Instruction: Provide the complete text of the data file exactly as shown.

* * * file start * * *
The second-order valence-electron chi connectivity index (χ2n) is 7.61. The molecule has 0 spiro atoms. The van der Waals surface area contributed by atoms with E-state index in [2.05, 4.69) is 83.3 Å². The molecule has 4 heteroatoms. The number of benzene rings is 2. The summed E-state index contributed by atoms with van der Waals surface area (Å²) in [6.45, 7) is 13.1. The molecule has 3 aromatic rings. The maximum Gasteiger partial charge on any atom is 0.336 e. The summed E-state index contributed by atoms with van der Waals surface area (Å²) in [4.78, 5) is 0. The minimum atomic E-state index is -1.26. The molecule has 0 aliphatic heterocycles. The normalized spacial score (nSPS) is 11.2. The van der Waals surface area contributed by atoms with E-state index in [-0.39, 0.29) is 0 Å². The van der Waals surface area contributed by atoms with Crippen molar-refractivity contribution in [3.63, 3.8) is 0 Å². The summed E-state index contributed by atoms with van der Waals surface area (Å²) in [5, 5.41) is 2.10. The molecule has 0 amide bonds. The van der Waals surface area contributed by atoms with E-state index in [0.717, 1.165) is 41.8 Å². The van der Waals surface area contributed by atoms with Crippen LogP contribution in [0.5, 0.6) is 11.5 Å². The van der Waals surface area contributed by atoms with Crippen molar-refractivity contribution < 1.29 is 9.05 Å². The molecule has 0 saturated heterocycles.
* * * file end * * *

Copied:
The second-order valence-electron chi connectivity index (χ2n) is 7.61. The molecule has 0 spiro atoms. The van der Waals surface area contributed by atoms with E-state index in [2.05, 4.69) is 83.3 Å². The molecule has 4 heteroatoms. The number of benzene rings is 2. The summed E-state index contributed by atoms with van der Waals surface area (Å²) in [6.45, 7) is 13.1. The molecule has 3 aromatic rings. The maximum Gasteiger partial charge on any atom is 0.336 e. The summed E-state index contributed by atoms with van der Waals surface area (Å²) in [4.78, 5) is 0. The minimum atomic E-state index is -1.26. The molecule has 0 aliphatic heterocycles. The normalized spacial score (nSPS) is 11.2. The van der Waals surface area contributed by atoms with E-state index in [-0.39, 0.29) is 0 Å². The van der Waals surface area contributed by atoms with Crippen molar-refractivity contribution in [3.63, 3.8) is 0 Å². The summed E-state index contributed by atoms with van der Waals surface area (Å²) in [5, 5.41) is 2.10. The molecule has 0 amide bonds. The van der Waals surface area contributed by atoms with E-state index in [0.717, 1.165) is 41.8 Å². The van der Waals surface area contributed by atoms with Crippen LogP contribution in [0.5, 0.6) is 11.5 Å². The van der Waals surface area contributed by atoms with Crippen molar-refractivity contribution < 1.29 is 9.05 Å². The molecule has 0 saturated heterocycles.